The injuries that had weakened them were also fittingly how judoka Wang Jinghan and gymnast Lincoln Forest Liqht Man found their strength.
At the start of last year, Lincoln suffered a partial ligament tear in his right wrist and it threatened to derail his training and competition plans for the rest of the season.
The 18-year-old recalled: "I realised just how strong your self-belief can be. If you really want something very badly and you tell yourself you can do it, most of the time you're right."
The dislocated right collarbone she endured in April 2016 also taught Jinghan a similar lesson. She returned to training two months later, and took part in her first competition a month after. The 16-year-old said: "If you want something badly enough, you can somehow just persevere through it."
That injury had left her watching from the sidelines during the 2016 Schools National Judo Championships. But a year later, the teenager capped off her comeback in style by capturing the B Division heavyweight title for Nanyang Girls' High School in April.
Lincoln, a Singapore Sports School student, rebounded from his injury setback in similar fashion - he won four golds, one silver and two bronzes at last July's Asean Schools Games in Singapore, making him the country's top performer at the annual event.
Singapore's gymnastics team - nine golds, five silvers and six bronzes - were among the country's main contributors during the competition as the hosts finished third overall in the standings.
TEAM-MATES KEPT HER GOING
I was considering stopping judo, because (the injury) was very painful, but my team-mates constantly encouraged me and I managed to push through that difficult phase.
WANG JINGHAN, Nanyang Girls' B Division heavyweight judo champion.
STAYING FIT AND HEALTHY
Take care of yourself first. You don't want to get injured to the point where it affects your daily functions. I've been there and it's not a good place to be.
LINCOLN FOREST LIQHT MAN, Singapore Sports School gymnast who four golds at last year's Asean Schools Games.
For their achievements, Lincoln and Jinghan are two of four nominees for the inaugural Straits Times Young Athlete of the Year award. The award is an extension of ST's Star of the Month and Athlete of the Year accolades, which are backed by F&N's 100Plus.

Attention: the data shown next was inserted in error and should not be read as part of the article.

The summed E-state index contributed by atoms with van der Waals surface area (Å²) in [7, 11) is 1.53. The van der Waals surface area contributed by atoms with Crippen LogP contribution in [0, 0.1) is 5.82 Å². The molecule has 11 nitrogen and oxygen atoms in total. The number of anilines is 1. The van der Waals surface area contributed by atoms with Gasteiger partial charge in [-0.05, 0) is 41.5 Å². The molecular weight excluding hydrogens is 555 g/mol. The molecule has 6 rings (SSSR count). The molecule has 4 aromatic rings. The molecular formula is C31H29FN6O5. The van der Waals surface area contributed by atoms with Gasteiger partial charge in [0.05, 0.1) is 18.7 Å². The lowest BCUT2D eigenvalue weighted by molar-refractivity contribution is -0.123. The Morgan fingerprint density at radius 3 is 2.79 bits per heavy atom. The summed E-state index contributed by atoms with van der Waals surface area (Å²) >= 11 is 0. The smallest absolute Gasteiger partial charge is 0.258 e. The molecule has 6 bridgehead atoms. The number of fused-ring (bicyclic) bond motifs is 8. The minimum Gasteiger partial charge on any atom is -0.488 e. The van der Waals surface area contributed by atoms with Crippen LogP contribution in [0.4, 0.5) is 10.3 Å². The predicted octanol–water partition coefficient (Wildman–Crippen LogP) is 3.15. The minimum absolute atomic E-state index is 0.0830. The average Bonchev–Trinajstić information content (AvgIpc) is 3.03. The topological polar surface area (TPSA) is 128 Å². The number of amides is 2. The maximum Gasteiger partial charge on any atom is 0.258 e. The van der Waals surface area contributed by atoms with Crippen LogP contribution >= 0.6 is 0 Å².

Both teenagers' roads to recovery were filled with pain, doubt and thoughts of quitting sport.
Jinghan, whose injury occurred in the semi-finals of the 2016 Schools National, said: "I was considering stopping judo, because (the injury) was very painful, but my team-mates constantly encouraged me and I managed to push through that difficult phase. My team-mates matter a lot to me, so they were my main motivation to keep going."
Lincoln's wrist injury led to "a lot of self-reflection" and he even considered stopping gymnastics.
"I had a lot of things to work against, like my physical attributes as (at 1.8m he is taller than most gymnasts) I'm not built for gymnastics, and I was getting used to a school schedule that didn't allow me to train five hours a day for six days a week," said Lincoln, who had just started his International Baccalaureate first year then.
"But after talking to my friends, classmates, teachers and a few senior sportsmen, they told me to cherish the time I have in the sport, because a gymnastics career is a short one."
Lincoln, who hopes to one day win a SEA Games medal and qualify for the Olympic Games, has similar advice to his peers who want to pursue sport - to engage in their sport for as long as they can.
But he stressed: "Take care of yourself first. You don't want to get injured to the point where it affects your daily functions. I've been there and it's not a good place to be."